The GOP’s Hall of Mirrors

For Republicans lost inside the Trump fun house, a message: Run on his biggest victory.

In mid-June, the country stopped what it was doing to transfix for days over the spectacle of children separated from their parents in Texas. You can argue about the policy merits, but like a curved mirror it had one effect: Everyone involved looked smaller.

Four weeks later, the news cycle pumped out days of disorienting political optics around the mysterious press conference Mr. Trump conducted after his private meeting with Vladimir Putin. A week later, Mr. Trump said he would invite Mr. Putin to Washington amid the election. Then he said he wouldn’t, until next year.

In recent days, Mr. Trump has erected more mirrors for Republicans to navigate. On Sunday, he tweeted he would shut down the government before the election. Privately, he says he won’t.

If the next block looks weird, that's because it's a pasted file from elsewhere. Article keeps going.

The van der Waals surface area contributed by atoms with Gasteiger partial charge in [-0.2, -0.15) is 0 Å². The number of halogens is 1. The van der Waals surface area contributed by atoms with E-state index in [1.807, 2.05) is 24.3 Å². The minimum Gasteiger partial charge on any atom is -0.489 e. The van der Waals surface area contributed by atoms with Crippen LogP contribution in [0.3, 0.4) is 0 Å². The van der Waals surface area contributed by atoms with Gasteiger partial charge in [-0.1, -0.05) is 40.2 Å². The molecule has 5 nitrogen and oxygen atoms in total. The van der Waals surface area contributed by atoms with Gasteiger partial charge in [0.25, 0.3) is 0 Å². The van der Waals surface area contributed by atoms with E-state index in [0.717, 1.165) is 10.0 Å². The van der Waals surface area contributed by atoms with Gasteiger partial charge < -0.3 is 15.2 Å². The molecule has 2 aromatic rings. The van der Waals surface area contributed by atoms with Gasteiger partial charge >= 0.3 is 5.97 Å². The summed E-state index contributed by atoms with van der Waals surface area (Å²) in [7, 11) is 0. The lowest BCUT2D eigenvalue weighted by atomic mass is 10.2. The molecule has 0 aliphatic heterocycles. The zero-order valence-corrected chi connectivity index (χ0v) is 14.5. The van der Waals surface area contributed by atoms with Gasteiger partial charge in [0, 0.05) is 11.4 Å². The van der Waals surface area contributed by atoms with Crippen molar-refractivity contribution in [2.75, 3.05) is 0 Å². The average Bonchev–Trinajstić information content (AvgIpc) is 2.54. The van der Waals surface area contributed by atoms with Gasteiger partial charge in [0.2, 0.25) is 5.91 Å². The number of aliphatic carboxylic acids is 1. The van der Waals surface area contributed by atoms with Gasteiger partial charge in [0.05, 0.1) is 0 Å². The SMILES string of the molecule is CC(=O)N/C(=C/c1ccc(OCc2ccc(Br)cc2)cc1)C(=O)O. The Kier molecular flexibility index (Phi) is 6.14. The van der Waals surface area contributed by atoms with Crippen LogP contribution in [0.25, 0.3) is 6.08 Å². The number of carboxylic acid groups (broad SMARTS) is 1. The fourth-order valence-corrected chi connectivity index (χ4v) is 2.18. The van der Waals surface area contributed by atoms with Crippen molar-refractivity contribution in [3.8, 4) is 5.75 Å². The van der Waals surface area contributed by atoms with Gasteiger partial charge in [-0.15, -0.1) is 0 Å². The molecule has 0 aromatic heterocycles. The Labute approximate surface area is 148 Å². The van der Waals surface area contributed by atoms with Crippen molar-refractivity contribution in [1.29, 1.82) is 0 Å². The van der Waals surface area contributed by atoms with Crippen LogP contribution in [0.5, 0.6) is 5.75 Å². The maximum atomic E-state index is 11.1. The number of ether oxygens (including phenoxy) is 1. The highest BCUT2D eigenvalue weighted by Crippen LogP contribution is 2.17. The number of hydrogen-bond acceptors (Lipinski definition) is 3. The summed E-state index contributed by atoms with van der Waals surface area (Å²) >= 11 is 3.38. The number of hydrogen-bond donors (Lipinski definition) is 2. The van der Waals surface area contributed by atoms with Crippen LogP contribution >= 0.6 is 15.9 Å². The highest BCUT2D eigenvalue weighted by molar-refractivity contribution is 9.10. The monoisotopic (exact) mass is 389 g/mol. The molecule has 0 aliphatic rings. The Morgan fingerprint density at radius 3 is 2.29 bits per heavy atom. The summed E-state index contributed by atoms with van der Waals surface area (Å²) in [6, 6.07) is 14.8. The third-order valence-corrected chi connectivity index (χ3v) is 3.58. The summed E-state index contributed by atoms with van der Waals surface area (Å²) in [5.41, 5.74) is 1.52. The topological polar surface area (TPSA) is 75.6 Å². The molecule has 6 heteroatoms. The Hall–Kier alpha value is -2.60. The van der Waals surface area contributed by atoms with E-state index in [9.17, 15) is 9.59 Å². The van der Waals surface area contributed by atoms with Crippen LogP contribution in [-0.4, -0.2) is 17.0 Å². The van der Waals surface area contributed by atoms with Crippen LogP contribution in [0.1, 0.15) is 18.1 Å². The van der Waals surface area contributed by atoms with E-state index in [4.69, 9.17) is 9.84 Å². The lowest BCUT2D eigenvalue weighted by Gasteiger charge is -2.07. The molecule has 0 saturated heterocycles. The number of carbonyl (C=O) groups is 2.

.. Steve Bannon is demanding that Republicans run on every jot or tweeted tittle in the Trump agenda. But only Donald Trump himself could run for re-election on all this stuff simultaneously. For Republican candidates in competitive races—meaning the races in which 2 or 3 percentage points in the wrong direction means they lose the election and control of the House—the way forward requires simplicity and clarity, not a thousand points of rage.

A message to Republicans lost in the Trump fun house: Run on something solid. Run on something you understand. Join yourself at the hip with the greatest accomplishment of Donald Trump’s presidency. Run on America’s booming economy. (Footnote: For put-off GOP voters who need more reason to show up, the next 30 years of the Gorsuch-Kavanaugh court was why they signed on for this ride in 2016.)